(1) Whoever, without being authorized, licensed, or invited, willfully enters or remains in any structure or conveyance, or, having been authorized, licensed, or invited, is warned by the owner or lessee of the premises, or by a person authorized by the owner or lessee, to depart and refuses to do so, commits the offense of trespass in a structure or conveyance.
(2)(a) Except as otherwise provided in this subsection, trespass in a structure or conveyance is a misdemeanor of the second degree, punishable as provided in s. 775.082 or s. 775.083.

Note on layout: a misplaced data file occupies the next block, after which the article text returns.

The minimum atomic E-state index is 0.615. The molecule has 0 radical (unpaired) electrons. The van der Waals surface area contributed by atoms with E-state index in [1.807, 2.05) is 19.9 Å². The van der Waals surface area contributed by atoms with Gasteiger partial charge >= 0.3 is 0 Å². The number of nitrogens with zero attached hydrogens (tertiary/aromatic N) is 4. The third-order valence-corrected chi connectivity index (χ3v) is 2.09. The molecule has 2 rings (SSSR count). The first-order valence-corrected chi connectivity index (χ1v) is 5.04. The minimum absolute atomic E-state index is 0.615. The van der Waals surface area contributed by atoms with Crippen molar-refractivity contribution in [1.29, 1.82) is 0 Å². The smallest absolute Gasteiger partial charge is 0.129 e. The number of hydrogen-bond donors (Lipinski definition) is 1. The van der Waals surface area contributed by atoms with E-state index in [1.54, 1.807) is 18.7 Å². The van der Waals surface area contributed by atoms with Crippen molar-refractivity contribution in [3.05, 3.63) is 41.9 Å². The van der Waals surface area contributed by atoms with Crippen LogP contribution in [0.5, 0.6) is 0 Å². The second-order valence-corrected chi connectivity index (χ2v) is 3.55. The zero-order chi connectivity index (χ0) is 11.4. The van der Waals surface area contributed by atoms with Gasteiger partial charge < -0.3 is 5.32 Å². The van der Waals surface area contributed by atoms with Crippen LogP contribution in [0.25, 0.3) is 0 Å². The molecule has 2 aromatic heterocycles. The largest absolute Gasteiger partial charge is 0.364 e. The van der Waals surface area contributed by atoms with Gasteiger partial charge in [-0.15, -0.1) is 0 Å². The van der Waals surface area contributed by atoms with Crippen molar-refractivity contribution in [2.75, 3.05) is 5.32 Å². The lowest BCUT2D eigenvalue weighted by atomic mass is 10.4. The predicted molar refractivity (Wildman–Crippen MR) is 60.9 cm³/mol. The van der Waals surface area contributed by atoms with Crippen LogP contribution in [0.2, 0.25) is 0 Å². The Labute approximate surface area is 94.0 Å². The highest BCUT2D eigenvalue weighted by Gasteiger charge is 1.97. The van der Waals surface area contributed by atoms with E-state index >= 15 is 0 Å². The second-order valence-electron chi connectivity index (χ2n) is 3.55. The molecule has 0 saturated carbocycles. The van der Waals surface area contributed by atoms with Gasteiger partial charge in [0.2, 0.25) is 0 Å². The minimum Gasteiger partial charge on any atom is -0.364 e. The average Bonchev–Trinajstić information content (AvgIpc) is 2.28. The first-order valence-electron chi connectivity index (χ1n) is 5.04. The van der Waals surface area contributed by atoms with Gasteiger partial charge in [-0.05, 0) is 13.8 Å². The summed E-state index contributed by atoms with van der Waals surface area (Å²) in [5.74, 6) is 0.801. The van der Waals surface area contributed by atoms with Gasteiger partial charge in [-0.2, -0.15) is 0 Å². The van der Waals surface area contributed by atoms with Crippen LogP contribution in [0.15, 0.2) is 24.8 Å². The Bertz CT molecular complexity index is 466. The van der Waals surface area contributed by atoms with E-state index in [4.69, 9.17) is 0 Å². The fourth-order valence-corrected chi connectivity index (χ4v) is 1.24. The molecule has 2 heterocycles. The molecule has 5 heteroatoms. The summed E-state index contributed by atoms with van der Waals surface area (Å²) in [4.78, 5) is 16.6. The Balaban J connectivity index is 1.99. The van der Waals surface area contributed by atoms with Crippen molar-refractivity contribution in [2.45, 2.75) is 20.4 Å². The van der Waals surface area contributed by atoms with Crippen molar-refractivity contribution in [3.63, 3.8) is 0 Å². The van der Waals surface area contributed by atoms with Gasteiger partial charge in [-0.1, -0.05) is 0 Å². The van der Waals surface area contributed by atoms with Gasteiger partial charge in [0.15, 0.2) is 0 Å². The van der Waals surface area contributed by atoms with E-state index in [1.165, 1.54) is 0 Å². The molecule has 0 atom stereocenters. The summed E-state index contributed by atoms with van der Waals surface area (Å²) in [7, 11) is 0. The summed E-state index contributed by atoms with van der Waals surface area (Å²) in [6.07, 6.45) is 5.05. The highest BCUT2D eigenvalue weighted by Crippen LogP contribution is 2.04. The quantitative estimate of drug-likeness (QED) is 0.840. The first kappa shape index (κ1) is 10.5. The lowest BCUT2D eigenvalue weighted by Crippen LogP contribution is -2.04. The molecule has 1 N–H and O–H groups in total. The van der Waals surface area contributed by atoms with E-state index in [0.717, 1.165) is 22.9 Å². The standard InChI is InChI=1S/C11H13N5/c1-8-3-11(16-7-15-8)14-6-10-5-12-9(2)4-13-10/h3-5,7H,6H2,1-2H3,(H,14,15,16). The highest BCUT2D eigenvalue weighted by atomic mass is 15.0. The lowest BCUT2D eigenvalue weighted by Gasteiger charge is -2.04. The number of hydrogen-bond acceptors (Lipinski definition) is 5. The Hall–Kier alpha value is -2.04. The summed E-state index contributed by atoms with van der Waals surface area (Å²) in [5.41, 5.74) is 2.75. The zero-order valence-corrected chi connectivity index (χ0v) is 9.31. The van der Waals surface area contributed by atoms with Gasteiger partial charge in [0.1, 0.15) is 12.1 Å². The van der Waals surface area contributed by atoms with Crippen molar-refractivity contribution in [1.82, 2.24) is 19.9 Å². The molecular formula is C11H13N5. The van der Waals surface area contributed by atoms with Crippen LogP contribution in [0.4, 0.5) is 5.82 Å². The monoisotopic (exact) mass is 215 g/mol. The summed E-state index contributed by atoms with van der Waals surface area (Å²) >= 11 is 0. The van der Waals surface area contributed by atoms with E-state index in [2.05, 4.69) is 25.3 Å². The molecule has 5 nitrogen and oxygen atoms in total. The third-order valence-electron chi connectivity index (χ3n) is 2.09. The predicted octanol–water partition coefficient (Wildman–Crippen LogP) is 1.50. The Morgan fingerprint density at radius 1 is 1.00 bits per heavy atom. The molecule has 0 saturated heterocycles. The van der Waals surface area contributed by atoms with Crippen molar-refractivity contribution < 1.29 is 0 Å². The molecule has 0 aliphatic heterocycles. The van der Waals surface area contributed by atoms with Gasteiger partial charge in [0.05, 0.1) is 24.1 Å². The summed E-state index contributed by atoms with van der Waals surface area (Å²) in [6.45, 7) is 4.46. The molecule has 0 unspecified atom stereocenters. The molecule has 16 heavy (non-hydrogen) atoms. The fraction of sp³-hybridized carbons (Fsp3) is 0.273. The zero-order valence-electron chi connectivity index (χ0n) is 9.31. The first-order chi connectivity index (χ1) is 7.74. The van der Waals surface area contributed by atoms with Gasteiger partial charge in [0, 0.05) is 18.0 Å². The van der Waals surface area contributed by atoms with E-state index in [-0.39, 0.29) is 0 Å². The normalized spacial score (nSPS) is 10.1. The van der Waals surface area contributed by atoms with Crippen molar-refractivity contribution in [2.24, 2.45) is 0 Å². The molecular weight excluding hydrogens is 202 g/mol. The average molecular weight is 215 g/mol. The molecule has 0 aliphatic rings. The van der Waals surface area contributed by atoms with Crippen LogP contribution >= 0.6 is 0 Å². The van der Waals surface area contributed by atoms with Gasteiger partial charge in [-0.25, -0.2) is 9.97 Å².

Florida Juvenile Criminal Case for Trespass to Motor Vehicle
In 2014, the Florida Fourth District Court of Appeals was faced with the question as to whether the state attorney presented sufficient evidence to adjudicate a juvenile delinquent of trespass to a conveyance. The juvenile was accused of trespassing in a motor vehicle. A motor vehicle is considered a conveyance under Florida law. Can a person trespass in a motor vehicle? Absolutely, but the state has the burden of proving the elements necessary to sustain a trespass conviction. Here are the facts of the case: